PITTSBURGH — The Edmonton Oilers were sick when they departed travel through Chicago, Philadelphia and Pittsburgh. The goalie couldn’t find a stop for his team, but then again, he didn’t have a prayer more often than not, so poor was the defensive structure in front of him.
On Wednesday the Oilers fly home after giving up just five road goals in total — including two overtime games — with three points earned. Not bad for a 2-5-1 team, right?
So why does that feel like a bit of a rip off for the Oilers?
“It does, it really does,” said Pat Maroon, who perhaps had the most and highest quality chances to score in Tuesday night’s 2-1 overtime loss, but could not convert.
Added head coach Todd McLellan: “If we’d have been told we were only going to give up five goals in two OT matches, I would have thought we had a pretty good chance of getting more than three points.”
They gathered Tuesday in Pittsburgh to witness Sidney Crosby vs. Connor McDavid, the third ever meeting between these two stars. But what 18,625 fans got was Matt Murray vs. Cam Talbot — a goaltending clinic of the highest pedigree that saw 74 shots on net, but just three blinks of the red light.
Ian Cole broke open a 0-0 game in the third period for Pittsburgh, before McDavid rifled home the game-tying goal with 2:53 left in the frame to rescue a point for Edmonton. Phil Kessel scored on an overtime breakaway to decide it in three-on-three hockey, but truly, had Murray and his sprawling defencemen not been otherworldly good, this could have been a three- or four-goal victory for Edmonton.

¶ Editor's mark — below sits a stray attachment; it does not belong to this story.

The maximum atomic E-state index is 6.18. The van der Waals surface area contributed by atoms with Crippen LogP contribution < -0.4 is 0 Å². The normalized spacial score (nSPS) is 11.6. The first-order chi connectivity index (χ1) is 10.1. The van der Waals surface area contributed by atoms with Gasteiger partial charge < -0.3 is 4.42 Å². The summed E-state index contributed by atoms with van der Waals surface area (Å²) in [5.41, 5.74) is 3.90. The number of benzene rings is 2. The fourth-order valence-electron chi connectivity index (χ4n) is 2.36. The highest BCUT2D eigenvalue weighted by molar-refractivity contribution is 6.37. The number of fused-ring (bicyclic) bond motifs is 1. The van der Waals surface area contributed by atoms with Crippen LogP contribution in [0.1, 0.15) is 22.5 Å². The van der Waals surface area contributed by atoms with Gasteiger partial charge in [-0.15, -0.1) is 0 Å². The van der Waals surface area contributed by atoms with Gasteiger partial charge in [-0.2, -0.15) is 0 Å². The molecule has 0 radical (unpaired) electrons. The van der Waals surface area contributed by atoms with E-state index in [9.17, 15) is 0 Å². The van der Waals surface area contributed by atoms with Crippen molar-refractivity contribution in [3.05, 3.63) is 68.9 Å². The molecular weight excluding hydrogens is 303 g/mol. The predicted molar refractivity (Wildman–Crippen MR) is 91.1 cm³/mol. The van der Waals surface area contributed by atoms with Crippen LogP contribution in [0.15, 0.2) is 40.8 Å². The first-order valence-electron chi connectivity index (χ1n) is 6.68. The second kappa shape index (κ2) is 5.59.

Talbot was exceptional, no doubt. And Pittsburgh played well.
But it was four or five pucks that somehow failed to enter the Penguins net that had people craning their necks towards the replay screens, asking, “How did that one stay out?”
“I’m going to make that same shot 100 times,” began Mark Letestu, the victim of an incredible, diving paddle save in Period 2. “You’ve got to give the goalie credit, sometimes. You get lots on it, in the right spot. You hit it as hard as you can, and sometimes the guy comes up with the play.”
Maroon could have had a hat trick. He went scoreless.
“(Olli Maatta) on the back check, just got his stick on it,” he said, ticking off his open-net chances. “Murray made a heck of a save on one. I was right in the crease, I shot it right into the D-man (Cole). What are the odds of that?”
We’ve seen this movie before, with every NHL team in every NHL city. The team begins to make repairs in its game, but they still lose a couple of games they don’t deserve to lose before success arrives. Then, when you win four or five and the sickness begins to set in again, you get a win or two you don’t deserve before reality arrives.
McDavid, who now has outscored Crosby five points to zero head-to-head — the Penguins have won all three games, the Oilers are 0-1-2 — isn’t buying the ‘bad luck’ angle.
“We’re missing some flat-out open nets, and it’s costing us,” he said, a fresh gash on his nose from an Adam Larsson high-stick in Philly. “We just have to relax, and calm down. We’re getting these chances in front of the net that should be automatic, and we’re not scoring them — myself included. Talbs is standing on his head, the defence is playing great…
“The forwards have to be better.”
When you were billed as a Stanley Cup contender, and the hard facts are that you’ve dropped six of your last seven games, you could say that looking for positives is delusional. That a harsh, objective eye would see more flaws than improvement.
But when you compare the Oilers’ game, which was truly abhorrent in Games 2 through 5 this season, to the quality purveyed on this road trip, it is unquestionable: They look like a good team again, one with stellar goaltending and excellent defensive posture.
It’s windy. That portends a change in the weather.
“I really thought we made some strides on this road trip,” said Maroon. “We just need to build off this. Keep grinding away, chipping away. We can’t hang our heads.”
Not with 74 games to play, you can’t.